The world has watched as Egyptian people have peacefully and courageously overthrown their perceived dictator.
Hosni Mubarak, Egyptian President for more than 30 years, finally stepped down after several attempts to hold on to his power. As much as we like to shake our head at him and tsk tsk about ego and losing touch with reality, there are lessons in his behavior for all leaders of any organization.
1. You don’t know as much about your people as you think you do.
Sure, you might fancy yourself as in touch and connected, but if your team has any more than about 3, you’re probably not. Your people are most likely agreeing when they shouldn’t and looking for other options when you’re not looking. Remember that and give them some space to achieve – and fail.
2. It’s not them, it’s you.
Mubarak stubbornly and remarkably held on to his position and power even when the battle cry of “Out Mubarak!” was heard around the world. He fired his staff, essentially, and thought that would do the trick. His ego and self-deception made him so out of touch he assumed the rebellion and the world would pat him on the back for doing so and move on. Self-deception is a well-studied angle of leadership, as highlighted in the book Leadership and Self Deception: Getting Out of the Box. But we leaders tend to think OTHERS do that, but not us. The deception continues, and the enemy is us.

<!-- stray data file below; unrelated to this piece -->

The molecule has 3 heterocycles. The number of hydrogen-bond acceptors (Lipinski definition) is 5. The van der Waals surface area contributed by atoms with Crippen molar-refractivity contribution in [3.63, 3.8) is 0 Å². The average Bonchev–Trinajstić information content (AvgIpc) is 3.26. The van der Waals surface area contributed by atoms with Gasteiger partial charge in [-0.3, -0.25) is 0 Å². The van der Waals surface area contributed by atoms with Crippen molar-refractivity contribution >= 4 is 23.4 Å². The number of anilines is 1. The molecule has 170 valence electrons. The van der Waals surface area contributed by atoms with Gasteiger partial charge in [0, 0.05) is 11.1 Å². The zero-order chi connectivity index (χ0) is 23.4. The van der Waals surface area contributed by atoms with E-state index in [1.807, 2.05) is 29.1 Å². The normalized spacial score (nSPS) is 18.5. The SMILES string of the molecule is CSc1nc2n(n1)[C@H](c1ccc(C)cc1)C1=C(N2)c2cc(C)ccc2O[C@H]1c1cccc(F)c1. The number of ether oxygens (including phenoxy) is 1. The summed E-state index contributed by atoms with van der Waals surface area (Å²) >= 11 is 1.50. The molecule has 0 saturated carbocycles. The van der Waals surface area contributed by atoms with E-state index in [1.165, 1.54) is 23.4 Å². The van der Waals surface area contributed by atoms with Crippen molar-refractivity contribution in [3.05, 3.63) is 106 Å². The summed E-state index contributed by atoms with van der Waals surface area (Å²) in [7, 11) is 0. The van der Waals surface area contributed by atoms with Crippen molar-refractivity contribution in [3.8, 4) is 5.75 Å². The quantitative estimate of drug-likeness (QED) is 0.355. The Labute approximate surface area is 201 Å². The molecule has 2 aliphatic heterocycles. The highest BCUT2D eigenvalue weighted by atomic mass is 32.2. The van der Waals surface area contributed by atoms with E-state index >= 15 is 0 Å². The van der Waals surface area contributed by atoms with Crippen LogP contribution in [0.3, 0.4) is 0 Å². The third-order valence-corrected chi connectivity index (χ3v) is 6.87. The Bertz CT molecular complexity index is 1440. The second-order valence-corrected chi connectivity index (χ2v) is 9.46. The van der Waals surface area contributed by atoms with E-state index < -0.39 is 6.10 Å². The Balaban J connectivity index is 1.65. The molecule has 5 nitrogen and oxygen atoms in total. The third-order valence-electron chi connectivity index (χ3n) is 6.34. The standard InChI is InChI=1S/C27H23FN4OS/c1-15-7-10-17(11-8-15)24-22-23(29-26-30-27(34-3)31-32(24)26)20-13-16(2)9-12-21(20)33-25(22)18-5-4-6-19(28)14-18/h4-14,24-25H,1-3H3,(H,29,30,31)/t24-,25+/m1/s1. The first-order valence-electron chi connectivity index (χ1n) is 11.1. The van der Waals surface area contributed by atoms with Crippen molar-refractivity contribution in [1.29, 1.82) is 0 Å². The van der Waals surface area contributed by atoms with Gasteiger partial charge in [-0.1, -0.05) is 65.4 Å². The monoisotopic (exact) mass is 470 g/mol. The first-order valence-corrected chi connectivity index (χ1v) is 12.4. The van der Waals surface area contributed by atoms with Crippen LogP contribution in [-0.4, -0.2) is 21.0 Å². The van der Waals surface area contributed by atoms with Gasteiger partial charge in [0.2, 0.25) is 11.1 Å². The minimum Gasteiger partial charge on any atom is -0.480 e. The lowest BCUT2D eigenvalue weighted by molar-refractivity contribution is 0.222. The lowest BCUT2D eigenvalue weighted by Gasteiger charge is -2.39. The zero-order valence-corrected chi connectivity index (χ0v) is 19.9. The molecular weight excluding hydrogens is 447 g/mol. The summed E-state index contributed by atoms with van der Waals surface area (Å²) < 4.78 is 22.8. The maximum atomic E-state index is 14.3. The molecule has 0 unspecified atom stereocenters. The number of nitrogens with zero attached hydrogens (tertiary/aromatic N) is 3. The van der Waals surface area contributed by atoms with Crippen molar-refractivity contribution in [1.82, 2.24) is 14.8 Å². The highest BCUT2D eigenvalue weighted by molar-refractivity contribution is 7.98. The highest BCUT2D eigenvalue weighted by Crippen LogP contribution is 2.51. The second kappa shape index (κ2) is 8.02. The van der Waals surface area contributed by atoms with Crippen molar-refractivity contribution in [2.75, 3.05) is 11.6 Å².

3. Sometimes a job well done means handing over the reins to someone else.
I’m forever inspired by America’s founding framers. George Washington, in an act of heroic discipline and forethought, refused a third term as President. This set the stage for our rare and significant peaceful transfers of power. He understood his job was well done, but it was DONE. New ideas, new people, new insights were needed. Mubarek was so unaware he even made that odd speech last week when he essentially did everything BUT resign. It was over, but he refused to accept it.
I want to mention here that I in no way want to trivialize the amazing events happening in Egypt and now other parts of the world. What happened over these last few weeks is nothing short of historic and inspiring.
As leaders, none of us are too far away from this level of self-deception. And with this type of self-deception comes all sorts of issues – employees become disengaged or – worse – hostile, customers leave, your organization suffers. So let’s let Mubarak serve as a cautionary tale, and take a hard look in the mirror.